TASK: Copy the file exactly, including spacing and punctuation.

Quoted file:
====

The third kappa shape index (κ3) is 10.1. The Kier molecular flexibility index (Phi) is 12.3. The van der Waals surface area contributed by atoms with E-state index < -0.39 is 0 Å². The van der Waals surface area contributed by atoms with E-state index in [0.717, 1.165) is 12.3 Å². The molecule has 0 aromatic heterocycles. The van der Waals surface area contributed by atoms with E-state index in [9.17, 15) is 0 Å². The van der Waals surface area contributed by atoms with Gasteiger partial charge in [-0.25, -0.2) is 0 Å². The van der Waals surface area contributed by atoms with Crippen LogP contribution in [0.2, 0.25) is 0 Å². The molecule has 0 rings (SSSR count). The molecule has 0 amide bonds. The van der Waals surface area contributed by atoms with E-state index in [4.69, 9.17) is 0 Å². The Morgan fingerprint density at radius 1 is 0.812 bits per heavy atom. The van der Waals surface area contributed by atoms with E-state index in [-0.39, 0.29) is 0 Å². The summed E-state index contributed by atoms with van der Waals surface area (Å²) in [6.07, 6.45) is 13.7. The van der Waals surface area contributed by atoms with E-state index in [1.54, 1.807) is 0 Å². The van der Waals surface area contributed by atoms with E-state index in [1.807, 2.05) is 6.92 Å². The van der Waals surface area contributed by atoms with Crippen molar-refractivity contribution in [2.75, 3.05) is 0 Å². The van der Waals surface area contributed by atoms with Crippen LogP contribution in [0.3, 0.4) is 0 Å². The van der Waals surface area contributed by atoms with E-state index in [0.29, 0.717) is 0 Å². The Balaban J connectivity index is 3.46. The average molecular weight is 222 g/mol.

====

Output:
The third kappa shape index (κ3) is 10.1. The Kier molecular flexibility index (Phi) is 12.3. The van der Waals surface area contributed by atoms with E-state index < -0.39 is 0 Å². The van der Waals surface area contributed by atoms with E-state index in [0.717, 1.165) is 12.3 Å². The molecule has 0 aromatic heterocycles. The van der Waals surface area contributed by atoms with E-state index in [9.17, 15) is 0 Å². The van der Waals surface area contributed by atoms with Gasteiger partial charge in [-0.25, -0.2) is 0 Å². The van der Waals surface area contributed by atoms with Crippen LogP contribution in [0.2, 0.25) is 0 Å². The molecule has 0 rings (SSSR count). The molecule has 0 amide bonds. The van der Waals surface area contributed by atoms with E-state index in [4.69, 9.17) is 0 Å². The Morgan fingerprint density at radius 1 is 0.812 bits per heavy atom. The van der Waals surface area contributed by atoms with E-state index in [-0.39, 0.29) is 0 Å². The summed E-state index contributed by atoms with van der Waals surface area (Å²) in [6.07, 6.45) is 13.7. The van der Waals surface area contributed by atoms with E-state index in [1.54, 1.807) is 0 Å². The van der Waals surface area contributed by atoms with E-state index in [1.807, 2.05) is 6.92 Å². The van der Waals surface area contributed by atoms with Crippen molar-refractivity contribution in [2.75, 3.05) is 0 Å². The van der Waals surface area contributed by atoms with Crippen LogP contribution in [0.3, 0.4) is 0 Å². The van der Waals surface area contributed by atoms with E-state index in [0.29, 0.717) is 0 Å². The Balaban J connectivity index is 3.46. The average molecular weight is 222 g/mol.